Labour has expressed concerns about the powers being "heaped upon" the Bank of England governor by the Financial Services Bill.
Shadow Treasury minister Lord Eatwell said that under the plans the governor will be handed extensive powers, including chairing the Bank's court of directors, the Monetary Policy Committee, the Financial Policy Committee and the Prudential Regulatory Authority.
"On top of that he or she is designated by this bill to be the sole interlocutor between the Bank and the Treasury in the designated meetings with the chancellor."
"This is a ridiculous amount of power in the hands of an unelected official," Lord Eatwell protested during report-stage debate on the bill on 6 November 2012.
The governor will become "yet more excessively politicised", he warned, arguing that the House of Commons should be allowed to debate the appointment, "at least after the appointment has been made".
The prospect of such a debate would "focus the mind" of the chancellor in making a recommendation, in the knowledge he will have to defend his decision to MPs.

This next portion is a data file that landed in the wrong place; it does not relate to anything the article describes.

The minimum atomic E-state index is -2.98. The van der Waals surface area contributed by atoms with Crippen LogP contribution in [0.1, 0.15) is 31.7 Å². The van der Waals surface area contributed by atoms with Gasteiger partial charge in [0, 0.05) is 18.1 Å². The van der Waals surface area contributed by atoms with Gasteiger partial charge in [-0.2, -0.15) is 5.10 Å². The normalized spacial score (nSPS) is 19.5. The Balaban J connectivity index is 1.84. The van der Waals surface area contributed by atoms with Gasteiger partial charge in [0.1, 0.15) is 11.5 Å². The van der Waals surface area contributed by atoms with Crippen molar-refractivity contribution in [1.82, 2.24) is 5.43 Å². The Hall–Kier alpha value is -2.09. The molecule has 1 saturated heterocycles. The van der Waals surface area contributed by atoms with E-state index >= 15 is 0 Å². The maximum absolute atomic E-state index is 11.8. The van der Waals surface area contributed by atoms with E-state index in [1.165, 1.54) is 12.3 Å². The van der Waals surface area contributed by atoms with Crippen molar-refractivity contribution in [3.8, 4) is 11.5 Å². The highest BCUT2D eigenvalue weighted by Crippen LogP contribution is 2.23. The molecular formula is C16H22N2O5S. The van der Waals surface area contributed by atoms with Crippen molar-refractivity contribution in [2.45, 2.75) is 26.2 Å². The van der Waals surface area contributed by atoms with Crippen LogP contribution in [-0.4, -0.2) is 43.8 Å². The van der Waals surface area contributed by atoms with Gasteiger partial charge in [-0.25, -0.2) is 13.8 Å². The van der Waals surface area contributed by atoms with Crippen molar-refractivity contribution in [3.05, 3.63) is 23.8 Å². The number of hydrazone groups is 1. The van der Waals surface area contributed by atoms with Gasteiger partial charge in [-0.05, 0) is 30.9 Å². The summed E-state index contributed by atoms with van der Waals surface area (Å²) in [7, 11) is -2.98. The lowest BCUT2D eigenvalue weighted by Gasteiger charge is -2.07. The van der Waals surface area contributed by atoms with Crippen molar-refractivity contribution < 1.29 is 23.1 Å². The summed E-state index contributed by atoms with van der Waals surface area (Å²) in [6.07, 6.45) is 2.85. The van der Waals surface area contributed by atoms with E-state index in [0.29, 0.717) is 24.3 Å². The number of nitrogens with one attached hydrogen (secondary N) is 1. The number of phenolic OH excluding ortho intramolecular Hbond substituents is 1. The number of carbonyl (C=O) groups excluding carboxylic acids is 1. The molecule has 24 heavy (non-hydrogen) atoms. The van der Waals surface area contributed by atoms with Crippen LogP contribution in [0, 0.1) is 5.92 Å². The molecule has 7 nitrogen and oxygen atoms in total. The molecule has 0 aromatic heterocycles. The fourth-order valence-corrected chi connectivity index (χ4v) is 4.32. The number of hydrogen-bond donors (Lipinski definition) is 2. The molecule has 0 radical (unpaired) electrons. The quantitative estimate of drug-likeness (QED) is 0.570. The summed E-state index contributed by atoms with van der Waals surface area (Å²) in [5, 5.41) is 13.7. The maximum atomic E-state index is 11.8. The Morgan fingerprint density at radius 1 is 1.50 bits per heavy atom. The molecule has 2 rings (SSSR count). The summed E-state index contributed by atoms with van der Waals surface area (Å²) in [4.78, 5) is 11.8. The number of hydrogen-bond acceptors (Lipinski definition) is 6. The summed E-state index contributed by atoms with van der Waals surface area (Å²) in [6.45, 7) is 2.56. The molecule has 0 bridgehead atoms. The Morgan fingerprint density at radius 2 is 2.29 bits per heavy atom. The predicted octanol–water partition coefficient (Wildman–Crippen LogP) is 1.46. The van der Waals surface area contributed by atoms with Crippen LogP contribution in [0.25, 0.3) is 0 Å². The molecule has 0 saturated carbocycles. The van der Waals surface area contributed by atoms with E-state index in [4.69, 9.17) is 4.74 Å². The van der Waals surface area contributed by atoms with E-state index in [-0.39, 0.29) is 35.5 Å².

Labour peer Lord Barnett echoed Lord Eatwell's concerns but said the House of Lords should also be allowed to have its say on the appointment.
However, Treasury Minister Lord Sassoon said Labour's amendment was unnecessary and inappropriate.
If the appointment was debated by Parliament the candidate would not be present to answer questions or "defend" themselves, he said.
Moreover, it could risk "politicising the process" and undermine the appointment of a candidate, he argued.
Lord Sassoon maintained that the pre-commencement hearing by the Treasury Committee "strikes the right balance" in terms of scrutiny of the appointment.
Lord Eatwell agreed to withdraw the amendment but urged the minister to consider the points raised.
Sir Meryvn King retires as governor of the Bank of England next year after eight years in the job. The government is in the process of recruiting for his successor.